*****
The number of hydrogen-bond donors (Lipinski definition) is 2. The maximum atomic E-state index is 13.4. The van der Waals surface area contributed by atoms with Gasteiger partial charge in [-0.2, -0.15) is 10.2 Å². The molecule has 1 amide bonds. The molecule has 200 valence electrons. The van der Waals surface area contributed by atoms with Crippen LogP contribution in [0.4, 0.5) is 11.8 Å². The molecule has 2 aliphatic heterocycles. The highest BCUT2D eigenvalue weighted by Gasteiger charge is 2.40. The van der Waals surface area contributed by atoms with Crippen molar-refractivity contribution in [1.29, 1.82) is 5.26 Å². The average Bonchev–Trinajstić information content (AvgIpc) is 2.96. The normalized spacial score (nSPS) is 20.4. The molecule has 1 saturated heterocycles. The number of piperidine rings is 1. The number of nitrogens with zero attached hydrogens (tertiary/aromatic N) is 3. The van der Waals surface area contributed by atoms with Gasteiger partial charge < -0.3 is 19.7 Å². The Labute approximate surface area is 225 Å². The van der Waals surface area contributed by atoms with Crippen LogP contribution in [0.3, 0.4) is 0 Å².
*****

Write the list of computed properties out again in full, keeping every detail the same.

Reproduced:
The number of hydrogen-bond donors (Lipinski definition) is 2. The maximum atomic E-state index is 13.4. The van der Waals surface area contributed by atoms with Gasteiger partial charge in [-0.2, -0.15) is 10.2 Å². The molecule has 1 amide bonds. The molecule has 200 valence electrons. The van der Waals surface area contributed by atoms with Crippen LogP contribution in [0.4, 0.5) is 11.8 Å². The molecule has 2 aliphatic heterocycles. The highest BCUT2D eigenvalue weighted by Gasteiger charge is 2.40. The van der Waals surface area contributed by atoms with Crippen molar-refractivity contribution in [1.29, 1.82) is 5.26 Å². The average Bonchev–Trinajstić information content (AvgIpc) is 2.96. The normalized spacial score (nSPS) is 20.4. The molecule has 1 saturated heterocycles. The number of piperidine rings is 1. The number of nitrogens with zero attached hydrogens (tertiary/aromatic N) is 3. The van der Waals surface area contributed by atoms with Gasteiger partial charge < -0.3 is 19.7 Å². The Labute approximate surface area is 225 Å². The van der Waals surface area contributed by atoms with Crippen LogP contribution in [0.3, 0.4) is 0 Å².